6th cramikfest

cramikfest #6Sept. 26th, 2009


Cramikfest 09 from SQUARE



2009 Cramikfest @ The Cove in Bodega Bay from A Alegria



cramikfest 5 & 6 (teaser) by cramik



Excratible. That’s all I can say.  Last year’s cramikfest was lookin icky, due to conditions at most of the local beaches not looking so hot, when a day before the event Dustin & Kelly (I think) found The Cove.  Last year’s event then went from uh-oh to stoked, as good waves and great weather greeted all who showed.   This year, in the midst of Indian Summer and good weather and waves at many of the local beaches leading up to the event, there raged a grand debate as to where this year’s cramikfest would be held.  BUT, day after day leading up to cramikfest, Deebo and VacaDoug were updating us on how The Cove was super set up for the event.  The decision was made on Thursday and the issue was laid to rest: The Cove.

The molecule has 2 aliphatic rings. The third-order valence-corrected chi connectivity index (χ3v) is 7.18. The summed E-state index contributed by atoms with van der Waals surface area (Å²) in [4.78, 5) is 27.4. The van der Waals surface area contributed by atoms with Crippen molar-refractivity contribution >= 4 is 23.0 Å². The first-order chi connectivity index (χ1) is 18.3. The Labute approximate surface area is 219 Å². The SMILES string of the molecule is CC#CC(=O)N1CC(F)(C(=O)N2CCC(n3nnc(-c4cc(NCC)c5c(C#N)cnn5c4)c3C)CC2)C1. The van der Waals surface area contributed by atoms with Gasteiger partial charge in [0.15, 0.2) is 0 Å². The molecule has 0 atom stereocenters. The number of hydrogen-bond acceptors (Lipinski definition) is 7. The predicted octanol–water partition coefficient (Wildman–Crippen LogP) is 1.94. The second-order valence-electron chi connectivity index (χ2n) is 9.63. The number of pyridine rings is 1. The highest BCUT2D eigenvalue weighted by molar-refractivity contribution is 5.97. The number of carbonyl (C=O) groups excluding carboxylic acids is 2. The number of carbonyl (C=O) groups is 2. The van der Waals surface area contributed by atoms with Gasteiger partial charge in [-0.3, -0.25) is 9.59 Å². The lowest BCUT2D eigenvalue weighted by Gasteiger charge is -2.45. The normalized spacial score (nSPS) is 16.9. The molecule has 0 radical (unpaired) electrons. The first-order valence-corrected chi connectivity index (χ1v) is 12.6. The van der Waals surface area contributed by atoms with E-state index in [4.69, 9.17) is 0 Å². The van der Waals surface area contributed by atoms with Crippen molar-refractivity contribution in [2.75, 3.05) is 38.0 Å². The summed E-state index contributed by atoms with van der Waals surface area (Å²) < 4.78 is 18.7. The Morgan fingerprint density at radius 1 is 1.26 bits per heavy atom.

But let’s back up just for a second. It was July 22nd when Ozzy prompted the eternal question, when is cramfest? A full month later, 3 Wheel Fenster (aka 3 Ball Buttnut) chose the date of Sept 26th, over another whole month away.   It has always amazed me how contest are run in June, July, August, year after year with very fickle results.  The best conditions are always in the Fall, specifically late Sept to mid Oct.  I guess the summer dates are usually chosen because kids are out of school and it’s easier for them to travel.  With most skimmers in the Bay Area over 20, summer break does not mean a whole lot. So, I can’t say that we’ve actually been “lucky” getting exceptional conditions on 3 of 6 cramikfests (with the other 3 being definitely decent).  But, that being said, we were extremely lucky with the conditions this year.